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Plant-Based Diet Curbs Food Production Emissions

Matthew Hayek, assistant professor of environmental studies at New York University, explained that the institutions affect the available food choices.

Hayek adds that the food choices that people make, all depend on what is available in the market.

That means that the greenest option isn’t always available to people who want to reduce their carbon footprint. If it is, it isn’t the most appealing or practical.

Food and Emissions

What people eat has a huge impact on the environment. Food production is estimated to be responsible for 35% of global warming greenhouse gas emissions, with meat polluting more than twice as much as fruits, grains, and greens.

The Intergovernmental Panel on Climate Change (IPCC) released a report in April urging world leaders, particularly those in developed countries, to support a transition to sustainable, healthy, low-emission diets to help mitigate the worst effects of the climate crisis.

Producers, retailers, restaurants, workplaces, and the government must all work together to make plant-based foods more convenient, appealing, and tasty, according to experts.

Challenge in Changing Diets

According to the IPCC report, eating less meat is one of the most effective ways to reduce greenhouse gas emissions, aid deforestation, and even reduce the risk of pandemic-causing diseases spreading from animals to humans.

The shifts needn’t be extreme. Adopting a healthy Mediterranean-style diet could be nearly as effective as going vegetarian or vegan, the report found.

This includes food such as those rich in grains, vegetables, nuts, and moderate amounts of fish and poultry. According to one study, if everyone followed basic nutritional guidelines, which for most people in developed countries means eating more fruits and vegetables and eating less red meat, emissions could drop by 29% by 2050.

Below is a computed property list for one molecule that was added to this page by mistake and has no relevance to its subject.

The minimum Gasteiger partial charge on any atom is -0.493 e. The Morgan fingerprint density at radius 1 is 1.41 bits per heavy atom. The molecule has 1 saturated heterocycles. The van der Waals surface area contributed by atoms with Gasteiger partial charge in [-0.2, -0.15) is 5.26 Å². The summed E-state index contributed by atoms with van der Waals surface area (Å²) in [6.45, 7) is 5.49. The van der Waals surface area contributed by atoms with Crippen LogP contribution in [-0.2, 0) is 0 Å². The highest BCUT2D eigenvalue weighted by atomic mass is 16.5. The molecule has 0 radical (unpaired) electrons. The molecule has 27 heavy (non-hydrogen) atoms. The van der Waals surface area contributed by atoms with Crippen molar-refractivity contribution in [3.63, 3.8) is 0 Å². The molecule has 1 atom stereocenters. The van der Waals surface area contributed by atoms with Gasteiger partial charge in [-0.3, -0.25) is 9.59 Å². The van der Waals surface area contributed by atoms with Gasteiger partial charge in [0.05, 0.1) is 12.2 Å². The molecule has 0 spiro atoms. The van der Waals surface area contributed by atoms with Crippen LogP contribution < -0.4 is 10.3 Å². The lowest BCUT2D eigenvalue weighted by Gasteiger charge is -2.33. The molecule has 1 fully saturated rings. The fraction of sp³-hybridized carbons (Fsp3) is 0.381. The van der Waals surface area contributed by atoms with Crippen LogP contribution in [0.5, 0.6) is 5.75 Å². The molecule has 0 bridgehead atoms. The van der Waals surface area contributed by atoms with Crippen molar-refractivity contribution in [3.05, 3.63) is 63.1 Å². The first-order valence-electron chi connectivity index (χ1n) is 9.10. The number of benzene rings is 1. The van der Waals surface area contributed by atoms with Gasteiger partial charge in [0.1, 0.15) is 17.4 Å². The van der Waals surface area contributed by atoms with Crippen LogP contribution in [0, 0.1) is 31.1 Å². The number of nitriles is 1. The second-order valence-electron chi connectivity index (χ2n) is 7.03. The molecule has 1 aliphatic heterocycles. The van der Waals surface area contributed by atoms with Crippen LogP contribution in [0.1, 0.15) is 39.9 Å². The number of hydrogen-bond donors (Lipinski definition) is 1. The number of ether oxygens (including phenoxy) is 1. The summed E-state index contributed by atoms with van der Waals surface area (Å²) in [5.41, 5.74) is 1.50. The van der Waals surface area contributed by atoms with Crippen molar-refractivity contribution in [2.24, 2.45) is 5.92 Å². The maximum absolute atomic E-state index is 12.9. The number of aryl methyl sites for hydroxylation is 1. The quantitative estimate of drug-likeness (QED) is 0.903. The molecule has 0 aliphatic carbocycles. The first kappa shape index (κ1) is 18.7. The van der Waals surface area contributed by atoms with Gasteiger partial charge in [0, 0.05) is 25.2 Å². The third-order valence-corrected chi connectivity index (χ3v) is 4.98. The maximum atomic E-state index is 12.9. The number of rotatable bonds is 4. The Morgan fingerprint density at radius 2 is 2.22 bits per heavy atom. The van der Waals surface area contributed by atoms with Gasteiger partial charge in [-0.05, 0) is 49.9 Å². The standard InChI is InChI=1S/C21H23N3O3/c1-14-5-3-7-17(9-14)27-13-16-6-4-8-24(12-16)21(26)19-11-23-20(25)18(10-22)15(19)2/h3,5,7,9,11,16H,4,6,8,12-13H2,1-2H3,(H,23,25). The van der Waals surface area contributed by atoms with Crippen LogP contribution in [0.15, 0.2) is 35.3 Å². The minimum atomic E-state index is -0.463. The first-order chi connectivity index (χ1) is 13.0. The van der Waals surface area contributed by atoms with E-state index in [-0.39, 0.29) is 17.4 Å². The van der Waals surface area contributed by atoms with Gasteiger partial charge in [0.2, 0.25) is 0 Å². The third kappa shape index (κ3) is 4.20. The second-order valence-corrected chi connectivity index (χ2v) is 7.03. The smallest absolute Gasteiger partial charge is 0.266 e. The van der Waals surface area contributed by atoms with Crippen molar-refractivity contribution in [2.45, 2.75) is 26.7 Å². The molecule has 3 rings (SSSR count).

Caroline Bushnell at the Good Food Institute (GFI), a non-profit that advocates for plant-based and cultured meat, pointed out that it is hard for people to change their diets.

Consumers frequently express a desire to eat more healthily and sustainably. When faced with a choice between a dish that is better for the environment but not particularly appetizing and a mouth-watering, meat-heavy option, people tend to follow their instincts rather than their conscience.

Bushnell cited the choice between fries and a side salad as an example. She explained further that most people won’t pick the salad because it is not an equivalent option.

She pointed out that GFI wants large food manufacturers and processors to change how people’s favorite foods are made. Rather than advocating for behavior change, she suggests to take a supply-side approach, The Guardian reports.

Read also: [STUDY] Plant-based Omega 3 Can Reduce the Risks of Heart Disease and Other Heart Problems 

Food Industry Actions

Plant-based proteins and lab-grown meat are helping big meat companies and consumer food brands respond to a growing demand for more climate-friendly foods while also reducing their emissions.

McDonald’s is working on the new McPlant. Burger King sells Impossible Whoppers and by 2030, the food chain plans to make half of its menu plant-based in the UK. By 2025, Ikea has promised the same in its restaurants.

Tyson, which now calls itself a “protein” company, has launched its own brand of plant-based products, and Perdue makes hybrid chicken-veggie nuggets for kids. JBS, the world’s largest meat company, bought a cultivated meat startup last year and plans to begin selling lab-grown steaks, sausages, and hamburgers in 2024.

Related article: New High-Tech Vegan Meat is Helping Us Evolve 

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